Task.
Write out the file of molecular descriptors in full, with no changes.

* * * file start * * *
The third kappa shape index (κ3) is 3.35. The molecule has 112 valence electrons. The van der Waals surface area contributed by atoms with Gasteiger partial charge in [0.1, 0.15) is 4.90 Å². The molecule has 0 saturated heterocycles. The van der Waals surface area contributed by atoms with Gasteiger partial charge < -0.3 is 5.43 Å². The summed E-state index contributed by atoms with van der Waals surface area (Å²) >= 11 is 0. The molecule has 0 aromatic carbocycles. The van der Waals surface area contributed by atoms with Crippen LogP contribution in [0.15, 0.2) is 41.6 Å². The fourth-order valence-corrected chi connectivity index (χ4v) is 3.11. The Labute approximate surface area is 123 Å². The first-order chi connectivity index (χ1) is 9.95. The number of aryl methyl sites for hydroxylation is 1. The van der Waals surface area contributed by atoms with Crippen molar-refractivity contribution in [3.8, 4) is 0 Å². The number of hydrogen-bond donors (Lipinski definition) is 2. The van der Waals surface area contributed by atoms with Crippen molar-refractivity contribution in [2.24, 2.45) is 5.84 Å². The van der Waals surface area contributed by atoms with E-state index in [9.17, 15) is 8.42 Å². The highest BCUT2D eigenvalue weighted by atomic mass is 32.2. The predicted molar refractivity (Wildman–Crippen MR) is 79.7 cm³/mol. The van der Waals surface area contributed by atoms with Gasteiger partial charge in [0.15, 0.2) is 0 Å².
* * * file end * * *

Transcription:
The third kappa shape index (κ3) is 3.35. The molecule has 112 valence electrons. The van der Waals surface area contributed by atoms with Gasteiger partial charge in [0.1, 0.15) is 4.90 Å². The molecule has 0 saturated heterocycles. The van der Waals surface area contributed by atoms with Gasteiger partial charge < -0.3 is 5.43 Å². The summed E-state index contributed by atoms with van der Waals surface area (Å²) >= 11 is 0. The molecule has 0 aromatic carbocycles. The van der Waals surface area contributed by atoms with Crippen LogP contribution in [0.15, 0.2) is 41.6 Å². The fourth-order valence-corrected chi connectivity index (χ4v) is 3.11. The Labute approximate surface area is 123 Å². The first-order chi connectivity index (χ1) is 9.95. The number of aryl methyl sites for hydroxylation is 1. The van der Waals surface area contributed by atoms with Crippen molar-refractivity contribution in [3.8, 4) is 0 Å². The number of hydrogen-bond donors (Lipinski definition) is 2. The van der Waals surface area contributed by atoms with Crippen molar-refractivity contribution in [2.24, 2.45) is 5.84 Å². The van der Waals surface area contributed by atoms with E-state index in [9.17, 15) is 8.42 Å². The highest BCUT2D eigenvalue weighted by atomic mass is 32.2. The predicted molar refractivity (Wildman–Crippen MR) is 79.7 cm³/mol. The van der Waals surface area contributed by atoms with Gasteiger partial charge in [0.15, 0.2) is 0 Å².